Words: Robert L. Doerschuk
Having long ago dumped the tired rap-rock format of their early work, Papa Roach continues attempting to reinvent the hard rock wheel on 2006's The Paramour Sessions. Unfortunately, while the band seems to be aiming for Mötley Crüe's Theatre of Pain, the results sound something more akin to a nu-metal version of Loverboy's Keep It Up. These are boisterous, brash, and in-yo-face tracks that really want to convince you they have the goods. And sure, the band does evince a kind of Technicolor, Sunset Strip club, cocaine-line-on-a-Marshall-stack vibe, but mostly the songs just ain't there. Admittedly, "The World Around You" has a catchy chorus and "Time Is Running Out" is a suitably anthemic pop tune. However, while Papa Roach makes a lot of gestures toward rock & roll suicide on The Paramour Sessions, the album ends up being a lot like lead singer Jacoby Shaddix's confession of "I've got a jet black heart, it's all f*cked up and it's falling apart" on "...To Be Loved." It sounds a lot cooler than it actually is.
Words: Matt Collar
Howard Benson, Chris Lord-Alge, Papa Roach. It's gotten to the point where you can fill in the last name with another combo of mascara-eyed angry men jockeying for position in the bubbling ooze of the post-rap-rock (yes, that's a term) universe. Producer Benson and mixer Lord-Alge are professionals both, masters of compression and punching up the radio mix. This is what they offer Papa Roach -- a promise that the band's Getting Away with Murder will sound both raging and properly marketable. To that end, "Not Listening" rewrites the 2001 Roach hit "Last Resort" without the rap, while the big title-track single is built around a mechanistic Korn bass throb and a carnival funhouse lead guitar line. (The better to scare you with, see.) On the latter, Jacoby Shaddix (the name change still stands) incorporates the affected whisper, the vengeful yell, and the vague lyrical cocktail of depression and S&M ("I'm a glutton for your punishment/You're the master/And I'm waiting for disaster"). Fill in the bruised blanks. His railing against alcoholism in the bashing, amplified rocker "Be Free" (as well as throughout the album) does seem genuine. But still, it's off-putting how much Shaddix sounds like Trent Reznor. Seriously, where's Papa Roach inside Getting Away with Murder's production and brand positioning? "Scars" is a midtempo power ballad of sorts, again about the ills of drinking; with tweaking it would fit on a Good Charlotte album. Album opener "Blood" (Empty Promises)" does suggest the harder screeds of 2002's lovehatetragedy, but it doesn't go far enough, and that tense edge is dulled by repetitive glowering ("I lit my pain on fire/And watched it all burn down!") and muddled genre posturing once the album fully starts. With Getting Away with Murder, Papa Roach offer fans of this sound an appropriately hard (yet painstakingly layered -- thanks Howard and Chris!) punch in the face. But there's a hollow sound as the bones collapse, because all that's supporting it is expensive art direction and a big scaffold of clichés. If your scream sounds like everyone else's, does anyone really hear it?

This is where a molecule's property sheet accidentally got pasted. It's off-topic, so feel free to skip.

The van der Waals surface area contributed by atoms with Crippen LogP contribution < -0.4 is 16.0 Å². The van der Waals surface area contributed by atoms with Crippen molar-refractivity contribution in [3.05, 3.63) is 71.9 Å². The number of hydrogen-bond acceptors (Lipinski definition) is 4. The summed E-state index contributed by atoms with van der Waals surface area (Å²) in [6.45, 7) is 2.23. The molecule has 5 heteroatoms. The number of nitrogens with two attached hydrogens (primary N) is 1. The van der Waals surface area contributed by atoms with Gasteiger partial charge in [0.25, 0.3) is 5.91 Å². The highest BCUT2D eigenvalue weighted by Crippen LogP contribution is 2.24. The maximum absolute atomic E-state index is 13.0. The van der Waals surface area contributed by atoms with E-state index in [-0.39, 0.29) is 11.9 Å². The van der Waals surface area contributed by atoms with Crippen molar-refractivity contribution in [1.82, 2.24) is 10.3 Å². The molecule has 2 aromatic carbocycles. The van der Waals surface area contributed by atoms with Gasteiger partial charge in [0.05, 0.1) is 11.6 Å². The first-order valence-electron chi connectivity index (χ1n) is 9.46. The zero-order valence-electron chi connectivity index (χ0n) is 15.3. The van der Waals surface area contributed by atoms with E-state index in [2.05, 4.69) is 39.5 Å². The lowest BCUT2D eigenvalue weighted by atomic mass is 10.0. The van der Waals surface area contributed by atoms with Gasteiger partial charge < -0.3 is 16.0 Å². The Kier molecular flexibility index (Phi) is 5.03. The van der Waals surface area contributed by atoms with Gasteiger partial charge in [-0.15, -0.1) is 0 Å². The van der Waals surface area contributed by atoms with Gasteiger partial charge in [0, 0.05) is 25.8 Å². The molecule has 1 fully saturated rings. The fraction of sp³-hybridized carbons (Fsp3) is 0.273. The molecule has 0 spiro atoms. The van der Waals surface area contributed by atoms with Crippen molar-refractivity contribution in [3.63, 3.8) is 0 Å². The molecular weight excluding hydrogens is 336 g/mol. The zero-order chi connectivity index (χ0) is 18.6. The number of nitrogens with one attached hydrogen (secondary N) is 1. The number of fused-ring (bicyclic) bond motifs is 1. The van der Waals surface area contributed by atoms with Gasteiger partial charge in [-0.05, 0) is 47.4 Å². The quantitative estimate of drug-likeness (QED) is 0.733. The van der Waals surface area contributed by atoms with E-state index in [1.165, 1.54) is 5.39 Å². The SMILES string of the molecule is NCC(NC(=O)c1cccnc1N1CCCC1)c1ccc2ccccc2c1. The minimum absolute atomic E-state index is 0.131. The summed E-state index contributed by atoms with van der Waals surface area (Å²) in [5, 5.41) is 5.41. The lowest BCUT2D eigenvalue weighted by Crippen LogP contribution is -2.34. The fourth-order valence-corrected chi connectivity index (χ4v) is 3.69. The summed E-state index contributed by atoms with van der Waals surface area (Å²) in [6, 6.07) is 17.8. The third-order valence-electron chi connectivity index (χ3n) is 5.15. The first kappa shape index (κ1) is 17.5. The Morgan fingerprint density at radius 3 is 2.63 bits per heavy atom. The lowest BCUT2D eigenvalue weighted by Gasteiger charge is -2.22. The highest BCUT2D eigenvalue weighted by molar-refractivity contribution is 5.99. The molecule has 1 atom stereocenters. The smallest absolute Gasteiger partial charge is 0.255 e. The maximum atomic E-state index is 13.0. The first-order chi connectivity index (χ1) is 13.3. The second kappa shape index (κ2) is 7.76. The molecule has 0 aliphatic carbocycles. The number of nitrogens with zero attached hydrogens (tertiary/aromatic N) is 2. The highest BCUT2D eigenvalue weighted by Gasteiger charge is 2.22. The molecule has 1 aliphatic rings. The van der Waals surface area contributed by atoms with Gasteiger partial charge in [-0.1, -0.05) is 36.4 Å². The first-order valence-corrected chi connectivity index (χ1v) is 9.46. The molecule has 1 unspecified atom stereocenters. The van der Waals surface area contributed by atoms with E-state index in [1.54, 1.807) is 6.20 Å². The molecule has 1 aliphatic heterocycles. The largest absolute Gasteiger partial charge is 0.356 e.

Words: Johnny Loftus
At the dawn of the decade, Papa Roach were one of many angst-ridden, tattooed alt-metal bands who mixed in rap with their grim guitars. At the close of the 2000s, the quartet has shed the rap and the angst, ditching all the alt-metal accoutrements to become a knowing update of an '80s Sunset Strip sleaze rock outfit. This is indeed the Metamorphosis hinted at in the title of their fifth album, and while it's possible to debate whether this transformation was inspired by creative or commercial motivations, there is no denying one key fact: Papa Roach may be all about parties now but they're still kind of grim. Maybe it's down to the decision to bring back producer Jay Baumgardner, who helmed their 2000 debut, Infest, but Metamorphosis has a dire determination to its purported good times, its riffs grinding instead of greasy, its rhythms clenched where they should be loose. While Papa Roach is a long long way from the depths of Hinder -- that decade of work does give the band a professional snap, plus it never quite seems that Jacoby Shaddix's heart is into slagging that "Hollywood Whore" he berates on the album's first single -- they miss the whole point of this kind of rock & roll raunch: it should be more fun to listen to than it is to take out on the road.